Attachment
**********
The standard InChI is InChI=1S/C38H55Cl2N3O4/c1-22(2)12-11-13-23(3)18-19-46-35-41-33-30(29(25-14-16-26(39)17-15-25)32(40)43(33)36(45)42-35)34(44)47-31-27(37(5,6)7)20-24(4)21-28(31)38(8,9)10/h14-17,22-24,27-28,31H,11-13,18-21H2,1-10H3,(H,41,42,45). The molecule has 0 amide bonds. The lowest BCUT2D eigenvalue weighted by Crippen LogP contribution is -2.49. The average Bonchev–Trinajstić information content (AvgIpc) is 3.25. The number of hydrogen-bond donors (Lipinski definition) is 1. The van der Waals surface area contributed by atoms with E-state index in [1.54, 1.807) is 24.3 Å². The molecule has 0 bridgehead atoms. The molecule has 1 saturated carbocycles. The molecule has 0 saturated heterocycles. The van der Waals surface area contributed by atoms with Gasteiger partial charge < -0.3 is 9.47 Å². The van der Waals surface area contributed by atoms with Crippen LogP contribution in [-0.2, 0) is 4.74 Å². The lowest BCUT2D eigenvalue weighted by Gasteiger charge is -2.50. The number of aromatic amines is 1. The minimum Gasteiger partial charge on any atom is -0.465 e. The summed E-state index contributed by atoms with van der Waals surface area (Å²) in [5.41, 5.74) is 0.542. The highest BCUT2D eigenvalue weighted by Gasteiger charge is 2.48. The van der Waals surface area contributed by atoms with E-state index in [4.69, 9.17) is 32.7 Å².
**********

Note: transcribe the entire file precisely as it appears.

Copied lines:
The standard InChI is InChI=1S/C38H55Cl2N3O4/c1-22(2)12-11-13-23(3)18-19-46-35-41-33-30(29(25-14-16-26(39)17-15-25)32(40)43(33)36(45)42-35)34(44)47-31-27(37(5,6)7)20-24(4)21-28(31)38(8,9)10/h14-17,22-24,27-28,31H,11-13,18-21H2,1-10H3,(H,41,42,45). The molecule has 0 amide bonds. The lowest BCUT2D eigenvalue weighted by Crippen LogP contribution is -2.49. The average Bonchev–Trinajstić information content (AvgIpc) is 3.25. The number of hydrogen-bond donors (Lipinski definition) is 1. The van der Waals surface area contributed by atoms with E-state index in [1.54, 1.807) is 24.3 Å². The molecule has 0 bridgehead atoms. The molecule has 1 saturated carbocycles. The molecule has 0 saturated heterocycles. The van der Waals surface area contributed by atoms with Gasteiger partial charge < -0.3 is 9.47 Å². The van der Waals surface area contributed by atoms with Crippen LogP contribution in [-0.2, 0) is 4.74 Å². The lowest BCUT2D eigenvalue weighted by Gasteiger charge is -2.50. The number of aromatic amines is 1. The minimum Gasteiger partial charge on any atom is -0.465 e. The summed E-state index contributed by atoms with van der Waals surface area (Å²) in [5.41, 5.74) is 0.542. The highest BCUT2D eigenvalue weighted by Gasteiger charge is 2.48. The van der Waals surface area contributed by atoms with E-state index in [4.69, 9.17) is 32.7 Å².